The Marloe Morar Sands Review - A New Scottish Watch Brand Arrives

The Marloe Morar Sands Review - A New Scottish Watch Brand Arrives

8 min read
Tim Vaux




Tim Vaux




Let's look at a watch from a small brand based in Scotland with an eagerness to create meaningful watches...

Welcome to the first episode of a slightly different type of review. Everything you've come to expect is still here from detailed images, thoughts based on genuine hands-on experience and of course watch strap suggestions but here we will look at some brands you might not have heard too much about before. We'll have some more information on this new series coming soon, but for now, let's take a look at the Marloe Morar Sands...

Who are Marloe Watch Company?

So who are Marloe watches? Well, their story is a familiar one for many small brands currently enjoying the increased ability to bring an idea to reality. The small brand simply focuses on making things as they should be made, for their intended purpose. Combine this with refreshingly unique designs, great inspiration and a devil for the details and the output can only be positive. Based in the north of Scotland, Marloe was founded by Oliver and Gordon who started their journey with a manual wind watch.

The Marloe Morar Sands - Image Credit: WatchGecko Online Magazine

From there they continued to build their range and reputation until three years ago, where the idea to create their first diving watch was born. Being based somewhere like North Scotland with such natural beauty around every corner, it was only right that their first diver watch took inspiration from this - especially their great bodies of water.

The Marloe Morar Sands - what it does

The Morar Sands is one of 5 models in the Morar family. These watches all sit in 40mm cases that come in at 12.4mm thick, with a lug to lug distance of 48mm. Those are pretty respectable dimensions to boast about, but the boasting doesn’t stop there. The finishes on these cases all vary depending on the model you go for with bead blasting, bronze and gunmetal all featuring. The latter is what we see on the Morar Sands to complement the chunky design of the case.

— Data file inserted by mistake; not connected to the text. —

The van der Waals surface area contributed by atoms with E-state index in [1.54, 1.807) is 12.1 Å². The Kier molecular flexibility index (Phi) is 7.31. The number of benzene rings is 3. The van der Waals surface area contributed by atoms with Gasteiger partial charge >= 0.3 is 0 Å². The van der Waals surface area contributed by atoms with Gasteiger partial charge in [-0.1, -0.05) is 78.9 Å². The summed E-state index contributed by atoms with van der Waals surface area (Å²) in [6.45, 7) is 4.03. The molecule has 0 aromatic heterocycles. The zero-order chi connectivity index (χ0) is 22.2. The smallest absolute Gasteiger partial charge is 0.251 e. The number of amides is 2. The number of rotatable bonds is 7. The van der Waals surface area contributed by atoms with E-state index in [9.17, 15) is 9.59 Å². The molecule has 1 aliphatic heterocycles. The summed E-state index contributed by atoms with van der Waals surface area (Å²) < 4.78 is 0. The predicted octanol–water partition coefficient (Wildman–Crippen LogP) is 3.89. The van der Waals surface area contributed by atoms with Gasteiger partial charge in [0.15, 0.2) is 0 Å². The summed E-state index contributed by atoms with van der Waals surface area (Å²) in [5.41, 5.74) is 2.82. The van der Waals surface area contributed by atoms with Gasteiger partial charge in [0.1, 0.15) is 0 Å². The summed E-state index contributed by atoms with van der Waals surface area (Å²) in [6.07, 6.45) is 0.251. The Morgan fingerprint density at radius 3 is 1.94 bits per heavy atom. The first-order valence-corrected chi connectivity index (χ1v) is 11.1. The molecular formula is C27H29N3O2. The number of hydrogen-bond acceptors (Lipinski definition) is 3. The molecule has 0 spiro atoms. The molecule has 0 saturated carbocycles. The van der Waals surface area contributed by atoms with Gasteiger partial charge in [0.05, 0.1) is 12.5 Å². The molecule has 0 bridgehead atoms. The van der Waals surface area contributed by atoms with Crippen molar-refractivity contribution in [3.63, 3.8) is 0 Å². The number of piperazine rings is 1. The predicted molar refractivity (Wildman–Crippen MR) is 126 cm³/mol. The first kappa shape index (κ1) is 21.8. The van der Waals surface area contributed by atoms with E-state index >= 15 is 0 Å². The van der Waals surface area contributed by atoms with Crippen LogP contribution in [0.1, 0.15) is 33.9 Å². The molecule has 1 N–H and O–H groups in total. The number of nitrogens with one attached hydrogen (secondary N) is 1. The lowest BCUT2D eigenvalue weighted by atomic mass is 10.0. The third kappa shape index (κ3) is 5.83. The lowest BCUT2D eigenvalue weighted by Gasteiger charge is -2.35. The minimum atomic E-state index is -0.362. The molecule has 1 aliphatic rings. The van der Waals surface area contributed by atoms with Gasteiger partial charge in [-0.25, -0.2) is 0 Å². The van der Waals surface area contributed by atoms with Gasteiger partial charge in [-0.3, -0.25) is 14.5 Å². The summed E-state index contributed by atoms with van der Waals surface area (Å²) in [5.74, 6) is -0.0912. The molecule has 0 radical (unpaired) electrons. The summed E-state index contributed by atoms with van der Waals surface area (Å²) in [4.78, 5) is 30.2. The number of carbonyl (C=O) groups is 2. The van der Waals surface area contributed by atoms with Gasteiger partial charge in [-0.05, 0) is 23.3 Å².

This is the first telltale sign that this watch wants to be used for its intended purpose. Personally I think this version of the Morar is a welcomed change up from the standard stainless steel or even bronze that is now becoming more and more common. Next up is the bezel, and it’s a chunky one.

It’s fair to say you really can’t miss it as it really has a big impact on the watch as a whole. Marloe has decided to continue the gunmetal finish to the bezel - you won’t get any ceramic bezel or aluminium insert here. And that’s on purpose. This comes back to the main aim with the Morar, to create a diver watch that can actually be used as a dive watch. The bezel is clicky, easy to operate thanks to the grip to turn the bezel being hidden along the edge. Simple, yet effective.

310 on the dial might not mean much to you initially, however this refers to the water resistance rating. And why 310 metres I hear you ask? Well that’s paying homage to Loch Morar, the loch this watch is named after which is, 310 metres deep. The higher water resistance ratings go the less I find myself having an interest in the feature, so the fact this piece offers a screw down crown is far more appealing to me than an extra 100m of water resistance.